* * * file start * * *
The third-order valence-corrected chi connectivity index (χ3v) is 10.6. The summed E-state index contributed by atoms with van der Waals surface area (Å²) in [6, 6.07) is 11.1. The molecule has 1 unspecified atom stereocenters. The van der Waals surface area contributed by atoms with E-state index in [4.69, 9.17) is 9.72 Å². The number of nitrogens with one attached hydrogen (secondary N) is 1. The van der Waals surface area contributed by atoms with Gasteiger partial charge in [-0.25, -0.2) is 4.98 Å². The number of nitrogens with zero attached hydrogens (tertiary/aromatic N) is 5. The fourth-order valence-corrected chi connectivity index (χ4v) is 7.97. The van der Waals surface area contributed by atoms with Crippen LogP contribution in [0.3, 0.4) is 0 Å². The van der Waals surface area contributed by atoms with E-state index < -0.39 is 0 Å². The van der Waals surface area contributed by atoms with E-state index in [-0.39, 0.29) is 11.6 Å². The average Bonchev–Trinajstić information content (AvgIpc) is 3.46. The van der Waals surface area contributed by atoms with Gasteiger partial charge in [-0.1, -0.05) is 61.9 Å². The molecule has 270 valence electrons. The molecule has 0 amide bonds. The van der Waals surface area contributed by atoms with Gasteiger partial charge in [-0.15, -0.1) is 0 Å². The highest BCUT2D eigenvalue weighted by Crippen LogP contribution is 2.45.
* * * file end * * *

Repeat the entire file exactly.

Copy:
The third-order valence-corrected chi connectivity index (χ3v) is 10.6. The summed E-state index contributed by atoms with van der Waals surface area (Å²) in [6, 6.07) is 11.1. The molecule has 1 unspecified atom stereocenters. The van der Waals surface area contributed by atoms with E-state index in [4.69, 9.17) is 9.72 Å². The number of nitrogens with one attached hydrogen (secondary N) is 1. The van der Waals surface area contributed by atoms with Gasteiger partial charge in [-0.25, -0.2) is 4.98 Å². The number of nitrogens with zero attached hydrogens (tertiary/aromatic N) is 5. The fourth-order valence-corrected chi connectivity index (χ4v) is 7.97. The van der Waals surface area contributed by atoms with Crippen LogP contribution in [0.3, 0.4) is 0 Å². The van der Waals surface area contributed by atoms with E-state index < -0.39 is 0 Å². The van der Waals surface area contributed by atoms with E-state index in [-0.39, 0.29) is 11.6 Å². The average Bonchev–Trinajstić information content (AvgIpc) is 3.46. The van der Waals surface area contributed by atoms with Gasteiger partial charge in [-0.1, -0.05) is 61.9 Å². The molecule has 270 valence electrons. The molecule has 0 amide bonds. The van der Waals surface area contributed by atoms with Gasteiger partial charge in [-0.15, -0.1) is 0 Å². The highest BCUT2D eigenvalue weighted by Crippen LogP contribution is 2.45.